Volume 2, Number 5, May 1999


["As I See It" is a monthly electronic magazine compiled and edited by Doug Kutilek.  Its purpose is to address important issues of the day and to draw attention to worthwhile Christian and other literature in order to aid believers in Jesus Christ, especially pastors, missionaries and Bible college and seminary students to more effectively study and teach the Word of God.  The editor's perspective is that of an independent Baptist of fundamentalist theological persuasion.


AISI is sent free to all who request it by writing to the editor at: DKUTILEK@juno.com.  You can be removed from the mailing list at the same address.  Back issues sent on request.  They may also be downloaded at http://www.tegart.com/brian/bible/kjvonly.


All articles are by the editor (unless otherwise noted) and may be reproduced for distribution, provided the following conditions are met: 1. articles must be reproduced in unedited, unabridged form; 2. the writer must be properly credited; and, 3. such reproduction must be for free distribution only.  Permission to distribute in any other form must be secured in writing beforehand.  Permission for reproduction in Christian print periodicals will generally be given.]





"They who heard [George Whitefield] most frequently could not remember that he ever stumbled at a word, or hesitated for want of one.  He never faltered, unless when the feeling to which he wrought himself overcame him, and then his speech was interrupted by a flow of tears.  Sometimes he would appear to lose all self-command, and weep exceedingly, and stamp loudly and passionately; and sometimes the emotion of his mind exhausted him, and the beholders felt a momentary apprehension even for his life.  And, indeed, it is said, that the effect of his vehemence upon his bodily frame was tremendous; . . .'You blame me for weeping,' he would say, 'but how can I help it, when you will not weep for yourselves, though your immortal souls are upon the verge of destruction, and, for aught I know, you are hearing your last sermon, and may never more have an opportunity to have Christ offered to you!' "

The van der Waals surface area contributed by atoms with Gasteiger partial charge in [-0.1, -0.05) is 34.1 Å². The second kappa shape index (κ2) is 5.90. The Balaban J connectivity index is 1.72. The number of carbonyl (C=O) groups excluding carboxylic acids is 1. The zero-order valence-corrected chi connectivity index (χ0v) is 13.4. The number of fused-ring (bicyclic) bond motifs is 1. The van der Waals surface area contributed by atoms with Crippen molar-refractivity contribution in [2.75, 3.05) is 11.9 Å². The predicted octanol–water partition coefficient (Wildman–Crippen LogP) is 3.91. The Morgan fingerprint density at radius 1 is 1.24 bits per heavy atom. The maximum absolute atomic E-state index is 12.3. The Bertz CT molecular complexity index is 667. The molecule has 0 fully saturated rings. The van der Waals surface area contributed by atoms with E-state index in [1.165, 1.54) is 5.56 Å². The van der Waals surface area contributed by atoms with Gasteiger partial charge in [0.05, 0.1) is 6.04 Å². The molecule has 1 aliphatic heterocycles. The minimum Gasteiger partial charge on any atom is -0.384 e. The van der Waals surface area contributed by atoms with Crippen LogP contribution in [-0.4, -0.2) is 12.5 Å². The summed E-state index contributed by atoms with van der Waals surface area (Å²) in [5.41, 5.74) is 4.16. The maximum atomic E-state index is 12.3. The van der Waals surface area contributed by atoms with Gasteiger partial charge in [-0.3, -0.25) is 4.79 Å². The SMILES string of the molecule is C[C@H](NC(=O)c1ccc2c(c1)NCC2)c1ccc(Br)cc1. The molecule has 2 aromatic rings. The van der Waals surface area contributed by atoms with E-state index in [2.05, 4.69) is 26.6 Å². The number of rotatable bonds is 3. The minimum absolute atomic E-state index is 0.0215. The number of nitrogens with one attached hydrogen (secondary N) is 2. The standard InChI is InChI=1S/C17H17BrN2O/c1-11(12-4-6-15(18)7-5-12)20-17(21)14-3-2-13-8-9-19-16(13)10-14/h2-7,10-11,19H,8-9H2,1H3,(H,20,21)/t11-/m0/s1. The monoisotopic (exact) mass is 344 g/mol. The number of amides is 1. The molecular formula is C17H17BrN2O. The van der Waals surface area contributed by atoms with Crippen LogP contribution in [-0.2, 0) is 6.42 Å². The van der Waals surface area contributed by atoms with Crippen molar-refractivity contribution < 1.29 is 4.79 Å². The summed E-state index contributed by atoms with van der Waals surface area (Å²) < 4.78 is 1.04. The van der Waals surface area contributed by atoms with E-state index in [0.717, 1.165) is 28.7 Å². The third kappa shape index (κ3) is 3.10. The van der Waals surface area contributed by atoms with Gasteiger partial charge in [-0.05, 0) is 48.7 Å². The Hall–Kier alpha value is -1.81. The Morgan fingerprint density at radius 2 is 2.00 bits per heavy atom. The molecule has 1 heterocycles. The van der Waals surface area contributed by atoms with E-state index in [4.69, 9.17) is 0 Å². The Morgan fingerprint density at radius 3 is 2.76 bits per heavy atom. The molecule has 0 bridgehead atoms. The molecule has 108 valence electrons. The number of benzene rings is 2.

Quoted from John Gillies, Memoirs of Rev. George Whitefield (London: E. & C. Dilly, 1771; reprinted New Haven, Connecticut: Whitmore & Buckingham and H. Mansfield, 1834; and Portland, Ore.: Robert Kendall, 1978; quoted from last-listed edition), p. 274.






"But individual churches and Christians can make the same mistake the Galatians were making: they can fail to cast out Hagar and Ishmael.  Legalism is one of the major problems among Christians today.  We must keep in mind that legalism does not mean the setting of spiritual standards; it means worshipping these standards and thinking that we are spiritual because we obey them.  It also means judging other believers on the basis of these standards. A person can refrain from smoking, drinking, and attending theaters, and still not be spiritual.  The Pharisees had high standards;

yet they crucified Jesus."

Warren Wiersbe, BE FREE, p. 108





"It has sometimes been the boast of Episcopalians that Churchmen go to their churches to pray and worship God, but that Dissenters merely assemble to hear sermons. Our reply to this is, that albeit there may be some professors who are guilty of this evil, it is not true of the people of God among us, and these are the only persons who ever will in any church really enjoy devotion.  Our congregations gather together to worship God, and we assert, and feel no hesitation in so asserting, that there is as much true and acceptable prayer offered in our ordinary Nonconformist services as in the best and most pompous performances of the Church of England.